Fighting the Wage War in 2022

So, you’ve identified a crucial hire. Their current base and bonus structure allows you to make them an offer worth considering.

The problem is, they also have $500K in long-term incentive coming to them over the next three years – and you’re going to struggle to match that.

Should you try, nonetheless? Can you justify a large sign-on bonus over the first couple of years, to make things work? Does your organization have a competitive long term incentive program with a vesting schedule that offsets what they are walking away from? Or should you move onto another, more affordable candidate?

If you’ve ever had this dilemma, you’re not alone.

Businesses of all sizes are struggling to meet the ballooning compensation requirements of their recruitment targets in all functions across the organization.

It’s happening primarily because many companies have evolved their compensation models in ways that are difficult for others to compete with. Aggressive stock plans are common. And public companies’ stocks have performed so well that even mid-level employees are making far more than their role or the market may justify.

Not only does this raise the bar for companies elsewhere, it’s a challenge for anyone in any vertical recruiting from these companies. And ultimately, it affects pay structures at the top-of-the-house everywhere.

Furthermore, COVID has exacerbated the situation, because many companies were conservative about the bonuses they offered at the height of the pandemic. This year bonuses are far higher, to compensate.

Finally, it’s all compounded by the fact that some companies just don’t understand how much they can expect to pay for senior people right now. You may be used to benchmarking within your own sector, but this is less relevant when you’re hiring a CTO or AI expert from another vertical. “Sticker shock” is common.

So how can you still compete – even if you can’t really afford the aggressive long-term incentives that are becoming expected?

First, you need realistic expectations of what you can expect to pay before your search begins. Your executive search firm should be able to offer you this market insight.
They should also benchmark the packages of the leading candidates as the search progresses, so there are no surprises at the end of the process.

One additional challenge is that in many American states, employers and recruiters are no longer allowed to ask what someone is earning until you are ready to make them an offer. This can be a challenge , but candidates are allowed to volunteer this information to prevent their own time being wasted.

Second, recognize that what you want to offer is irrelevant. The market dictates the salaries – not you!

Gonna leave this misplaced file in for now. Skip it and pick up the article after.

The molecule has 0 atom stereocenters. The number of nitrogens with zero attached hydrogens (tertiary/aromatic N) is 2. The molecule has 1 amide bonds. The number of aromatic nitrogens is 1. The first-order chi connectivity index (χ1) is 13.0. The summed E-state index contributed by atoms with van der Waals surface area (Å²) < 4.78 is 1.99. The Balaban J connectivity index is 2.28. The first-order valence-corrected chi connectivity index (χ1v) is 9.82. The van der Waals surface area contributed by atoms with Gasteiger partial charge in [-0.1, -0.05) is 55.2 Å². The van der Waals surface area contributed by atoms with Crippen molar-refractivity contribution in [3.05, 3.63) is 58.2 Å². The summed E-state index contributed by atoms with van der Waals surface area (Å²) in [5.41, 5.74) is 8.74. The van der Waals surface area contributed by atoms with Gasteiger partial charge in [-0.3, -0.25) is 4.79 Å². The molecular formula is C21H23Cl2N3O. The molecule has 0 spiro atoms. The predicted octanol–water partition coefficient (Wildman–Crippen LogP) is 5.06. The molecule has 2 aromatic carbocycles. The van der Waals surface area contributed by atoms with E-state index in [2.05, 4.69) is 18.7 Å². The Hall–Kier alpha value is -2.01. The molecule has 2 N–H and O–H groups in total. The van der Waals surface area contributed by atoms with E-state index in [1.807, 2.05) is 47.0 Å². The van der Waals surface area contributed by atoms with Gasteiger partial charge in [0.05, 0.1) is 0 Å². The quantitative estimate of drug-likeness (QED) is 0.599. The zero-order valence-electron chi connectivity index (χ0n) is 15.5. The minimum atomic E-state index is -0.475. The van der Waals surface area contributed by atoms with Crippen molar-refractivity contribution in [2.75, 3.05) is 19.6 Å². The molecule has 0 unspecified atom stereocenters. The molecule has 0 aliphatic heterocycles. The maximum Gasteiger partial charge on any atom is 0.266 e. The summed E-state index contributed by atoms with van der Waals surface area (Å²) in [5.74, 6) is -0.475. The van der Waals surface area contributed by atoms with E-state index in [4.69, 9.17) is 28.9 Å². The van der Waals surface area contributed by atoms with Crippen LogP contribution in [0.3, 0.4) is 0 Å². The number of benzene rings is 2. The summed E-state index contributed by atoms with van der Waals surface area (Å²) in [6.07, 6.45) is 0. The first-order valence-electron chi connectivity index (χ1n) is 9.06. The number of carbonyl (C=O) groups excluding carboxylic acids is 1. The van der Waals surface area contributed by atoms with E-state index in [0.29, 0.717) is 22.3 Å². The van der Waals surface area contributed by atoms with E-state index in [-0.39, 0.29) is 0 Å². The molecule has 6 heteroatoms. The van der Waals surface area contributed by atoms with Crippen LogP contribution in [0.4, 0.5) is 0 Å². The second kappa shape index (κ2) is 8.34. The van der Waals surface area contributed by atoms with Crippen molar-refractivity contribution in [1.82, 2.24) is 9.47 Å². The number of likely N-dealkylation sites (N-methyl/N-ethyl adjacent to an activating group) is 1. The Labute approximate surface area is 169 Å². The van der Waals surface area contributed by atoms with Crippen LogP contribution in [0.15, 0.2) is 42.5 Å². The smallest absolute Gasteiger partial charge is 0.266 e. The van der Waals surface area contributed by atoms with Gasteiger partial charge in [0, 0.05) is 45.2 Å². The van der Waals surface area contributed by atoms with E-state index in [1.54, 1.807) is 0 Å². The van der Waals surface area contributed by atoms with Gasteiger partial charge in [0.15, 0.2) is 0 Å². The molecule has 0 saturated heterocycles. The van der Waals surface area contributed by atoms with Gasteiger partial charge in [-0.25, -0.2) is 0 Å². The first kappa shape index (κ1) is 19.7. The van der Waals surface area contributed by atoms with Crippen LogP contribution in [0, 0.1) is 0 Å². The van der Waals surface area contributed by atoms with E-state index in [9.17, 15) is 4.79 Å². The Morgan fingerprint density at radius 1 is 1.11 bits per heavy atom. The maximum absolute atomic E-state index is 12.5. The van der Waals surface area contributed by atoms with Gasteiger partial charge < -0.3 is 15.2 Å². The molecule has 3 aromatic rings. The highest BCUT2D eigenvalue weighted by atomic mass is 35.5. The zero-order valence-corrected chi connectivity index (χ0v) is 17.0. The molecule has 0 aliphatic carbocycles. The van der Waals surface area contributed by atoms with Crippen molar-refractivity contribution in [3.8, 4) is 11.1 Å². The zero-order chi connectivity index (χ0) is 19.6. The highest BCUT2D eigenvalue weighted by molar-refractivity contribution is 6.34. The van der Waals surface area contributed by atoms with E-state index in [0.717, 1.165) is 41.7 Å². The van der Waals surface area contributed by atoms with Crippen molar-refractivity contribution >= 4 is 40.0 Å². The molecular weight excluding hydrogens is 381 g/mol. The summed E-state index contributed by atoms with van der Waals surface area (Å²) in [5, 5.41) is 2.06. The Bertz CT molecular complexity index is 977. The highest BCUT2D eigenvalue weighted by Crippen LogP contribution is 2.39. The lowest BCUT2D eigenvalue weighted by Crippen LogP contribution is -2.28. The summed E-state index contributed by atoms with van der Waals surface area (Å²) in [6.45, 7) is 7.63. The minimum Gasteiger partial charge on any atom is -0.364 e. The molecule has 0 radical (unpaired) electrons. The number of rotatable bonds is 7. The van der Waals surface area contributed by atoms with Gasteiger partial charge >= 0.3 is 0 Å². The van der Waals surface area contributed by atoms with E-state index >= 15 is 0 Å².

If you discover that your coveted hire may cost more than you expect, you really have only two choices.

You can be realistic about your company’s financial constraints, and look at up-and-coming candidates who may or may not have the leadership experience you seek. .

This may not be ideal and will mean revising your expectations, but remember the real definition of an A-Player: The best of what’s available at a price you’re willing to pay (Geoffrey Smart, Topgrading).

Lastly,, you could go outside your expected compensation parameters in order to secure the right person – which is the route to go if you really want the best.

Here, you can get creative with your own compensation models, perhaps offering larger bonuses or more stock options of your own. Be prepared to buy out people’s stock plan, and wait for bonuses or vesting periods to trigger.

When this is your preferred route, it’s crucial that you create alignment between the hiring and HR teams, so that everyone is on board. Be prepared to convince your internal stakeholders that the candidate is worth the package you’re suggesting. Lastly, compare and contrast a number of qualified and interested candidates, to give the hiring manager enough information to make an educated decision.

To decide whether this is the right approach, you need to take a long-term view of the candidate, and assess whether they can do more for your organization as they grow and are promoted. Can you justify the cost of acquiring them?

You should also consider how offering one person an outsized compensation package may affect parity within your leadership group. Are others going to ask for a raise? Or do they perhaps need to modernize their skills, to justify it?

There are no “right” or easy answers here – it all depends on your priorities and this will be different for every organisation.

Please free to contact me directly mschwartz@hiec.com or +1 917 816 8365.
The best time to talk about this is before you’ve started your search!

Matt Schwartz